My dh didn't speak until he was about 3. He was raised bilingual, which often has an effect on speech. He started talking in full sentences and it was a pretty abrupt beginning. Not overnight, but it was within a few weeks that he went from pointing for something to verbally asking for it. When he started speaking, as my SIL once told me (well... not me because I don't speak Armenian or Turkish... translated through my husband) he was speaking both languages and was fully comprehensible from the beginning. None of this babbling business.

It sounds like with signing to help her out, your dd is able to get her point across. Good for her!!
I'm sure she'll start speaking when she's ready and you'll be surprised by how well she speaks.
See less See more
My DS didn’t really start talking (beyond a single word here and there) until 2 1/4- 1/2 or so. Now he is 3.2 and yaps NON STOP. :LOL He has a huge vocabulary now with some very impressive words and has no problem at all speaking in paragraphs/conversations. He sings, tells stories, jokes around, etc. I was a little worried at one point but he has caught up and them some.
I vote for the idea to go with your internal system. I had a nephew who didn't talk until about 3, and something is wrong, as even at almost 9, he doesn't speak very well. However, they're not sure what is the cause. They certainly have a whole list of what isn't wrong with him.

However, my m-i-l says my husband didn't say much until 5, and he's clearly intelligent enough. My ds said exactly what was required to get his point across and no more in a most stubborn way until last year (about 4.5) Now, he's 5, and sometimes he wakes up talking and doesn't stop until he falls asleep at night. I went with my gut on him, and not what the books or anyone else had to say about how little he verbalized his needs.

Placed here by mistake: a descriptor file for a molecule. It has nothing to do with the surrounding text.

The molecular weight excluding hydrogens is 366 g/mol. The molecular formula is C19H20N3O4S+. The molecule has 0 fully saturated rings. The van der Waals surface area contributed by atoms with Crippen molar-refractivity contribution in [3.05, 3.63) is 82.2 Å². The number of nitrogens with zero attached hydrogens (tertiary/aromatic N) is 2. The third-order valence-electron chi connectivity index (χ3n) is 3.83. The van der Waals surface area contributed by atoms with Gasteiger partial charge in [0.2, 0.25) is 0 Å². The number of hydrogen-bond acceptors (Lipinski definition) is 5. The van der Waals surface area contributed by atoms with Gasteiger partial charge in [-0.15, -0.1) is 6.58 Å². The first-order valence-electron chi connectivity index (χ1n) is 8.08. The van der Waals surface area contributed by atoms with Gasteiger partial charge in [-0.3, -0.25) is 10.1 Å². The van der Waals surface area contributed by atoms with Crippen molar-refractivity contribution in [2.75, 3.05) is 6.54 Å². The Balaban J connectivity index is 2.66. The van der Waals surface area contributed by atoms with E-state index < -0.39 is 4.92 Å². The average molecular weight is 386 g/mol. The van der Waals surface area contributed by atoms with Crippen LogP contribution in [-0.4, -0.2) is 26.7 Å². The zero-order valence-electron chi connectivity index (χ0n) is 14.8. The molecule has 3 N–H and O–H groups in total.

And definitely a pooh-pooh to the ones that think it's the mom's fault for responding to all his needs without "making" him learn to ask. That just puts the parent and child in a "Who's more stubborn than whom?" situation. I know, because I bought that crudola for a couple months, and it didn't "encourage" him to ask at all!

See less See more
My kids have always seemed to be "late" talkers whatever that is.. but by three they do not stop yapping.. my youngest has been my earliest talker yet.. I can make sense of her at 18 mos! :LOL

My 4 yo is still pretty garbled but hes getting there.. I think all kids just develop at their own speed.
putting in my 2 cents as a speech & language pathologist. the average baseline looked for in a speech & language evaluation is 50 words by age 2. that said, there is truly huge variability in speech & language development across the board. a main factor in seeking therapy is if she's frustrated by not communicating effectively. frustration is key- if she's not frustrated, it's not an issue for her & that's that.

i do have to say that overall, the developmental norms for boys' speech & language development are a bit later than girls' but not by a lot.

ITA to trust your gut!

Originally Posted by velochic
Are you serious, or just poking fun??? Really!

The previous poster (to whom you were referring) was using an old joke. I don't find it funny, either.
See less See more
My son started really talking at 23 months. Nearly four now, he speaks in full sentences non-stop.

But he does have autism, and I am very grateful that we intervened early or he would have even more difficulties. IMO, "wait and see" does nobody any favors.

Originally Posted by therdogg
IMO, "wait and see" does nobody any favors.

See less See more
I'm reading this thread with interest because my 16mo is not talking (2-3 words maybe) and my first two were definitely talking more by now. I think I understand the advantages of early intervention, but there are also obvious disadvantages. It's really difficult to think about taking my child in for some kind of treatment when he might be just a late developer. He has done pretty much everything later than his big brothers.

Is it just me? I feel really torn because obviously I don't want to set him up for more problems later by not having him evaluated, but that is just NOT my parenting style so far, at all. What kind of "larger problems" could a child have from not getting speech therapy at ONE year old?
1 - 20 of 64 Posts
This is an older thread, you may not receive a response, and could be reviving an old thread. Please consider creating a new thread.